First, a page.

One afternoon, while I was sitting at his bedside, his eyes suddenly flashed open, he cast a furtive look at me and exclaimed, his voice laden with paranoia, “ Who are you?” I winced inwardly, but placed my hand on his to reassure him. “It’s okay, Dad, it’s me, Joe. Your son.” The tension immediately left his face, and while I saw no recognition in his eyes, the smile that spread across his mouth assured me in return that he trusted my words. The smile lingered but a moment, before he drifted off again, but I was convinced that in that moment I also glimpsed no small measure of pride.
Two weeks later, at Dad’s memorial service, I spoke a few words; afterward family and friends told me that they were good words, spoken with eloquence. I thanked them because that was the polite thing to do, but I thought, then and even now, that they weren’t nearly enough. That a man’s life can be summed up in but a few hundred words seems, somehow, amoral.
Since Dad died I’ve returned to Washington D.C. to stand at the base of the Memorial I first saw in 1966, and I’ve read With the Old Breed, considered by many historians to be the finest account of World War II combat in the trenches ever written by an enlisted man. The author, Eugene B. Sledge, or Sledgehammer as his buddies called him, in his account of the fighting on Pelilieu and Okinawa told me all I needed to know about my dad’s service to this country, including what “graves duty” often really entailed—picking up corpses that have been sitting in the sweltering South Pacific sun for several days only to have the weight of the body cause it to separate from the arms—and I now understand a little better why he was the way he was.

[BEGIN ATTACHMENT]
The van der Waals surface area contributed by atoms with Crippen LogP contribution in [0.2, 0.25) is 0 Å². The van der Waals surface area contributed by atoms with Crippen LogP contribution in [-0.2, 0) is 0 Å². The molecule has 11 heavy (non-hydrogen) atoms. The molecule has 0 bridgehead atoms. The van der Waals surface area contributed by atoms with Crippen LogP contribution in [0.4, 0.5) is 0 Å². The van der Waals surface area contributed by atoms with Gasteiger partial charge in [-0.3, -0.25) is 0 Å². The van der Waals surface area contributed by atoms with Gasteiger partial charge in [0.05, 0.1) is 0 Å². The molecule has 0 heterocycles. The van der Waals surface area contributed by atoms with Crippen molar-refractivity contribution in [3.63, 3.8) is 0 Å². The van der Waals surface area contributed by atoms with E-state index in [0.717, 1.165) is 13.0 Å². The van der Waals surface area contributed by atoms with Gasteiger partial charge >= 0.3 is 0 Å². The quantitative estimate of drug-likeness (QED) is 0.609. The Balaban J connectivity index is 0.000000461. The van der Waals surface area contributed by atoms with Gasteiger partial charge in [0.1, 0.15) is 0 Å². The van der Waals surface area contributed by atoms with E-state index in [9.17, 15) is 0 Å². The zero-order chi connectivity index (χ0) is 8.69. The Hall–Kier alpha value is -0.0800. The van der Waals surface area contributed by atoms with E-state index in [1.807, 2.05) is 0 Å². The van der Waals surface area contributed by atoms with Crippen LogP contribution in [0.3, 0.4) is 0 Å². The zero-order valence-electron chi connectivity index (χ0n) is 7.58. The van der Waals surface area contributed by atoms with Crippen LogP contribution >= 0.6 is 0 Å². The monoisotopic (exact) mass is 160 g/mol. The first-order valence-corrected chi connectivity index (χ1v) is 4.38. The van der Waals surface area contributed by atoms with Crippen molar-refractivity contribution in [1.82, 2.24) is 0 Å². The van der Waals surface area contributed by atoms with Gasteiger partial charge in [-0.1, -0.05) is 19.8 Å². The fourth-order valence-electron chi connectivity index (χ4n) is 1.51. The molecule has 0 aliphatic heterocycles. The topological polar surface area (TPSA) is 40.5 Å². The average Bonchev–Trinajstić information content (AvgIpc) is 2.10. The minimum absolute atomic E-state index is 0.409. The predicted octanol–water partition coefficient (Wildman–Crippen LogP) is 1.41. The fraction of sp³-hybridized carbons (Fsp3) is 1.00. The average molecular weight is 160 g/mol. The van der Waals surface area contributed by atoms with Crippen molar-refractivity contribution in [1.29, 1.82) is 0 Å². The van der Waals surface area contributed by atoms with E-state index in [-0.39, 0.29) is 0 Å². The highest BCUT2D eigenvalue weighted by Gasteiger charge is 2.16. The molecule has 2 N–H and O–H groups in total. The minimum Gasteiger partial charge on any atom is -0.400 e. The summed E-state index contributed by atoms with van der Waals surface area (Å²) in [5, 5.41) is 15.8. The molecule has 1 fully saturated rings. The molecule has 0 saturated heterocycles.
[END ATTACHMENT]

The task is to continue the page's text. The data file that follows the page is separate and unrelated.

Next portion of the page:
So now these twice yearly sojourns to visit Dad at his grave site, the closest I can come to his realm without stepping over to the other side. I wonder if he is aware of my presence, if he can hear my silent musings, my audible ruminations, or if he even cares that I visit. I often wonder if the reason I visit is because I’ve taken it upon myself to care enough for both of us.
I take a long drag on my Onyx Vintage wondering how it could’ve burned down so quickly.
I want to forgive my father for so much, but in order to forgive him I must elevate myself into a position of judge, and that’s something I find I just can’t do.
So instead I decide that I must accept that I am who I am, in part, as a result of this man about whom I know so little. I need to consign him to a less prominent place in my life, perhaps in some favorite corner to which I can come from time to time if only to dust off the cobwebs.
I resolve to stop staring at my past looking for answers, or to assign blame, and to start living my life today. Wanting to believe that I have within me the power to change and the courage to risk, to become the man I want to become, I resolve to reach out for my dreams, even if they should exceed my grasp, for, as Robert Browning wrote, “A man’s reach should exceed his grasp. Or what’s a heaven for?”
My cigar has gone out, and something in my eyes blurs my vision; I blink away the moisture and lay my hand on the cold marble into which my dad’s partial obituary is chiseled. In time that will be all that remains of him: a name, a rank, a war and two dates, not so unlike those around him in this honored place.
A moment later, I stand, sigh, and make my way back down the knoll, the white markers across the way bearing witness to my departure, the silence a stark contrast to a battlefield I can only imagine.